Henry D. Forrest, a court-appointed attorney for a gay man who’s appealing a first-degree murder conviction, has requested permission to withdraw from the case.
In 2008, William F. Smithson was convicted of strangling to death his coworker, Jason Shephard, while trying to rape him.
But Smithson maintains his innocence. He claims his trial attorney, G. Guy Smith, didn’t adequately investigate F. Bruce Covington — who also was inside Smithson’s home when Shephard died.
Delaware County prosecutors charged Covington with drug-related offenses stemming from the incident, but say Smithson is Shephard’s killer.
Smithson’s appeal for a new trial is pending before state Superior Court.
On Aug. 26, Forrest filed a 20-page document asking to withdraw from the case, on the basis that Smithson’s appeal is allegedly meritless.
For his part, Smith says he did a thorough job of investigating Covington.
“I chased Covington harder than anybody I’ve chased in my life,” Smith testified during a 2013 court proceeding. But, Smith also acknowledged he surveilled Covington in an obvious manner. Advocates for Smithson say that approach rendered Smith’s surveillance ineffective.
“I wanted [Covington] to know he was being pursued by me,” Smith testified. “I spent more nights than I want to count, sitting outside his residence.”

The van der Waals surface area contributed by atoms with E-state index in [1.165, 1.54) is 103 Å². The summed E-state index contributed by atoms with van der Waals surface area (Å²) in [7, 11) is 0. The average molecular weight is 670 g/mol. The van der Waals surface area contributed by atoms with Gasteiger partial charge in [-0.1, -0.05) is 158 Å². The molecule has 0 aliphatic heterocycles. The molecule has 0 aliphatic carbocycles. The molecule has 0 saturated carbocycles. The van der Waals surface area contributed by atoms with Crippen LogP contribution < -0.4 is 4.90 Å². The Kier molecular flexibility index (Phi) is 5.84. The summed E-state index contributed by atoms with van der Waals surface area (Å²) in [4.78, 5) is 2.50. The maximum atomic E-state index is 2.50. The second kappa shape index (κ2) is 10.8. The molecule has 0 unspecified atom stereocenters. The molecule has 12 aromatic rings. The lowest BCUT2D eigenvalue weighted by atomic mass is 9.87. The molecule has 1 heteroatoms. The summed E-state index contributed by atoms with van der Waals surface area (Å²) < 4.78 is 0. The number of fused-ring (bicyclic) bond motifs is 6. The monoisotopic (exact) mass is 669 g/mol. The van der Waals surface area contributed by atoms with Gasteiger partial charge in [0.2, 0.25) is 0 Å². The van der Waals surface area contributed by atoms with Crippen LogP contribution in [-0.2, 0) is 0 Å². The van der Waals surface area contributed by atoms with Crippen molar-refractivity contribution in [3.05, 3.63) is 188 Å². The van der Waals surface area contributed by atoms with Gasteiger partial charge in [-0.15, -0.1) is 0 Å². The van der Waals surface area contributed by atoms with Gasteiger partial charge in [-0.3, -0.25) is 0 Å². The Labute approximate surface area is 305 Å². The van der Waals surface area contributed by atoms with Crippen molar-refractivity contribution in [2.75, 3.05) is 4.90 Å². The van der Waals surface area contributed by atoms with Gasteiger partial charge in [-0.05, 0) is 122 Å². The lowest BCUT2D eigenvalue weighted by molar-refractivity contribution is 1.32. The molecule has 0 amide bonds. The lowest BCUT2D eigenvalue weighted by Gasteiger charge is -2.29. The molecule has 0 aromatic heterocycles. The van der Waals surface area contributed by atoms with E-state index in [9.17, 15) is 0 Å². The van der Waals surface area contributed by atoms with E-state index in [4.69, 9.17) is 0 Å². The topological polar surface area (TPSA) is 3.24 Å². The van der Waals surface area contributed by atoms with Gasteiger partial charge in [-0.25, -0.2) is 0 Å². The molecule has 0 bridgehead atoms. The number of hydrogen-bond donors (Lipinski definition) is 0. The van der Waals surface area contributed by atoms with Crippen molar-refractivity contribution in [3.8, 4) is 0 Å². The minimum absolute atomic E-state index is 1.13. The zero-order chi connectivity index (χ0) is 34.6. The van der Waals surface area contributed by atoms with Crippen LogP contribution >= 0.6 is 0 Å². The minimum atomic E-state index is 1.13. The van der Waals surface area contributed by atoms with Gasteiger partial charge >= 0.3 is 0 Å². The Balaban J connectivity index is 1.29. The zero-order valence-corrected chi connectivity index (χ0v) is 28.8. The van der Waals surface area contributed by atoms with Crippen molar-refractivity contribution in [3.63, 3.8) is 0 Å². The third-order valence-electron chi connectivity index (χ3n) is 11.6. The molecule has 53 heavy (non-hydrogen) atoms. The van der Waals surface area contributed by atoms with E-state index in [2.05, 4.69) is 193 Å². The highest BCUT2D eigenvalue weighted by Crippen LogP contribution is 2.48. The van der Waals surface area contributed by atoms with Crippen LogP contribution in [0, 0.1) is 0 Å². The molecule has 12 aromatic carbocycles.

Smith also acknowledged telling Covington’s attorneys that he was surveilling Covington. “I wanted [Covington] to feel my hot breath, so to speak,” Smith explained.
In his Aug. 26 filing, Forrest asserted that Smith investigated Covington in a reasonable manner, and that he couldn’t argue otherwise.
Forrest also took issue with Smithson’s contention that Smith was remiss in failing to challenge the veracity of Dan Hall, a former lover of Smithson.
Hall allegedly gave a statement to police that incriminated Smithson in Shephard’s murder.
But Smithson claims that Hall had a crystal-meth addiction, impairing his ability to testify credibly about the incident.
During a 2013 court proceeding, Forrest called Hall “the star witness for the commonwealth. And I would submit that, without Dan Hall’s testimony in the trial, the commonwealth would have no case [against Smithson].”
But Forrest has apparently changed his mind about the importance of challenging Hall’s credibility.
In his Aug. 8 filing, he said Smith “had a reasonable basis for limiting his cross-examination, and/or not otherwise impeaching Hall concerning his drug usage.”
Forrest noted that Smith was concerned that Hall would “completely come apart” on the witness stand, if questioned about his drug usage.
Hall died April 2, 2013. But before his death, he signed an affidavit acknowledging his crystal-meth addiction and his inability to clearly recall events relating to the Shephard incident.
Forrest couldn’t be reached for comment.
On Sept. 3, Smithson filed a document in Superior Court, objecting to Forrest’s characterization of his appeal as meritless.
By presstime, the court hadn’t ruled on Forrest’s request to withdraw as Smithson’s attorney.